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Mt. Joy

KINK FM PRESENTS: Indie folk from Philadelphia

Mt. Joy

Fort Atlantic

Fri, April 6

Doors: 8:00 pm / Show: 9:00 pm

Doug Fir Lounge

Portland, OR

$12.00

This event is 21 and over

Mt. Joy
Mt. Joy
"These dreams are more than paper things," sings Matt Quinn on Mt. Joy's infectious folk-rocker "Astrovan," a warm, yearning bit of road-trip philosophy that posits the existence of a Deadhead Jesus cruising the dusty highways of the countryside, nursing a roach on his way to only He knows where. It's an auspicious line from a band predicated on the revival of teenage dreams.

Mt. Joy started off as a rekindling of shared musical ambitions between Philadelphia high school friends Matt Quinn (vocals, guitar) and Sam Cooper (guitar). Reunited in Los Angeles thanks to the ebbs and flows of adult life, the pair met multi-instrumentalist Michael Byrnes through a Craigslist ad. They named themselves Mt. Joy as an ode to a mountain in Valley Forge National Park near Sam's childhood home, and together, with Byrnes' roommate Caleb Nelson producing, they recorded three songs and sent them out into the world, hoping for the best. "I knew I still wanted to write songs, but the realities of life made that dream seem pretty impossible," Quinn says.

Much to the band's amazement, "Astrovan" accomplished the impossible. Without initial promotion or fanfare, the song took off on Spotify, racking up 5 million streams to date. "The irony of 'Astrovan' was that song was really about being stuck in a life and wanting to have the opportunity to pursue a dream, and in an instant it gave us that opportunity. " Quinn says. Mt. Joy quickly transitioned from a part-time calling into a full-fledged band rounded out by Byrnes on bass, Sotiris Eliopoulos on drums and Jackie Miclau on keyboard.

Come 2017, Mt. Joy hit the road, and hit it hard: They played tour dates alongside the likes of The Shins, The Head and The Heart, The Lone Bellow, and Whitney, and popped up at some of the summer's biggest festivals, including Bonnaroo, Newport Folk Festival, Lollapalooza and Made In America. "We were put on some big shows very quickly," Quinn says. "The growth for us has been exponential - we've really just become a family that's constantly pushing each other and the live show to be great." They eventually caught the attention of Dualtone Records and began work on their debut album.

Steeped in folk-rock tradition and powered by the intuitive creative connection between Quinn and Cooper, the songs on 'Mt. Joy' depict Quinn wrestling with his own conscience, where the mundane and the fantastic collide as he processes tragedy, society, and love. Opener "I'm Your Wreck" describes "monsters in (the) closet, using up the wi-fi" as it cycles from its desperate, spiraling verses to its swinging, stubbornly optimistic coda, while the loping, plaintive chords of "Younger Days" meditate on a frayed psyche and the fear of choosing the wrong path. "Sheep," with its collapsing, hoarse-voiced cry of "freedom was paid in blood," is a post-Trump salvo on the responsibilities of the fortunate to overcome political and social despondency. And on "Silver Lining," perhaps the album's brightest moment, Quinn surveys the damage of hard drugs and the vicious cycle of addiction, as the song's melancholic sentiment kicks into its fervid, defiant chorus, all shout-along vocals and trilling guitars.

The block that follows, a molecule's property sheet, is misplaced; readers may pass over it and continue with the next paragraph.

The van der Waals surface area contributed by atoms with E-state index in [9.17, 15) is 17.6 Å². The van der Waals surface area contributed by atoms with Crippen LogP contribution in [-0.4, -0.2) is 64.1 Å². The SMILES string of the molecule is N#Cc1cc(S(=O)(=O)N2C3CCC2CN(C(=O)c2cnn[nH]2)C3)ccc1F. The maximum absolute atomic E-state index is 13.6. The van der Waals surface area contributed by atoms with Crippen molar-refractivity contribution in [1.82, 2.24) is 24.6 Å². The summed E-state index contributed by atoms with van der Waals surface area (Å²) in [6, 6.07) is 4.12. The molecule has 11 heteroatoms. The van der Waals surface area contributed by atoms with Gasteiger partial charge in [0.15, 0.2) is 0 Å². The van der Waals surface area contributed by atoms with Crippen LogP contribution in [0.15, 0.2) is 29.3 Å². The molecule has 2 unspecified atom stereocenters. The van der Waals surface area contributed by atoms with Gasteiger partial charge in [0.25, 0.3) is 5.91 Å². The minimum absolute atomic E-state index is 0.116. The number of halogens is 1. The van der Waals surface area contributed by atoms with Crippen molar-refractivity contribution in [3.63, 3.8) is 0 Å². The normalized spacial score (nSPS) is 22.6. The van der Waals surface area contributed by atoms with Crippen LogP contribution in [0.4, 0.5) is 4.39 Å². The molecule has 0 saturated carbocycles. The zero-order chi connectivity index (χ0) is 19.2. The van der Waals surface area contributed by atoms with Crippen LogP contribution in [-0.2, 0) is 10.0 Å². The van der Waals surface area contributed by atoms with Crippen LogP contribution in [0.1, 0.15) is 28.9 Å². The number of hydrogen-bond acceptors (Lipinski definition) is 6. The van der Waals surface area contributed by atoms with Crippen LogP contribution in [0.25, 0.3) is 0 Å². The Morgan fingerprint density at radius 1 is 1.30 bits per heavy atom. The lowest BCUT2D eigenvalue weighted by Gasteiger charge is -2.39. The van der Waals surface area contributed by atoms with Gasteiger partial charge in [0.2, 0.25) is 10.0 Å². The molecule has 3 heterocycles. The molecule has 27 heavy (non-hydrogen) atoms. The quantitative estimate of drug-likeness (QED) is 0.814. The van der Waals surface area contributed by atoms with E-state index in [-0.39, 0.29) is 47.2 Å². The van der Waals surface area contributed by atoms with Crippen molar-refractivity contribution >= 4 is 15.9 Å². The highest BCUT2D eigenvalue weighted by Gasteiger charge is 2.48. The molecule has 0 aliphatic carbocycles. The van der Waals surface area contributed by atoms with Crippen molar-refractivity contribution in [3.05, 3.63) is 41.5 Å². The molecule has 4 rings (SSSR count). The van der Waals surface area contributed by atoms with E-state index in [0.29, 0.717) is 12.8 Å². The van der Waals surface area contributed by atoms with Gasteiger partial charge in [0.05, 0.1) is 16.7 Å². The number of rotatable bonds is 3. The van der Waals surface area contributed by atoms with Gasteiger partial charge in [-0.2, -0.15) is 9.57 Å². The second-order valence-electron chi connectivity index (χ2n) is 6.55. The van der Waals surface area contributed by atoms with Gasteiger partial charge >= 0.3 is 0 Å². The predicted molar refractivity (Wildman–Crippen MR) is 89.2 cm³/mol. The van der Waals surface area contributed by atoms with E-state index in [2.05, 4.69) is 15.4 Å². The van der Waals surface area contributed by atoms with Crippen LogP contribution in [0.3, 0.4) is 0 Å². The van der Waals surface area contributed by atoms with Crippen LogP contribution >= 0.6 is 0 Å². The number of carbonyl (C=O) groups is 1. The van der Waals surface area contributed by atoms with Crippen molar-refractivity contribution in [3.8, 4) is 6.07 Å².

Taken together, the self titled 'Mt. Joy' LP is a startlingly open document, wracked with the anxieties and fears that come just as life seems to start working out. It's a natural reaction from a wary band like Mt. Joy - the result of a sort of professional vertigo, as they've gone from virtual unknowns to hot young commodity in little over a year. But there's a sense of hope underlying everything, girded by the fact that the Mt. Joy LP is an impressive, honest portrayal of a young band facing that moment where dreams become reality, and finding beauty in the exhilarating uncertainty of it all.
Fort Atlantic
Fort Atlantic
Fort Atlantic in many ways resembles the Pacific Ocean near their hometown of Portland, Oregon. Calming warmth surrounded by scenic beauty followed by seasons of cold and lonely landscapes. Waves and cymbals crashing in unison and synthesizers push and pull like the tides.

After a triumphant self-titled debut in 2012, the band spent much of 2014 in the studio along the Oregon coast creating their follow up record. Of the process, lead singer and songwriter Jon Black says “There were a lot of hurdles and creative battles I had to fight with myself to get this record finished.” They emerged from the studio with fourteen tracks, nine of which made it onto the final version of Shadow Shaker Vol 1.

A rough 2016, including an emergency surrounding the birth of his son, a months-long hospital stay, and a much less intense but nevertheless painful process of being dropped by his record label and subsequent business teams, led Jon to search for a new start and different way to connect with fans and release music. What developed was a plan to release one song a month, followed by videos, vlogs, experimental art, and more. “We want to give each song the life it deserves. We live in a time where it is much easier to give people a deeper experience with music, and we want to make sure we have time to do that.”

Shadow Shaker Vol 1 will be released throughout 2017, one song at a time, alongside video landscapes and art, culminating in a full length physical album release in early 2018.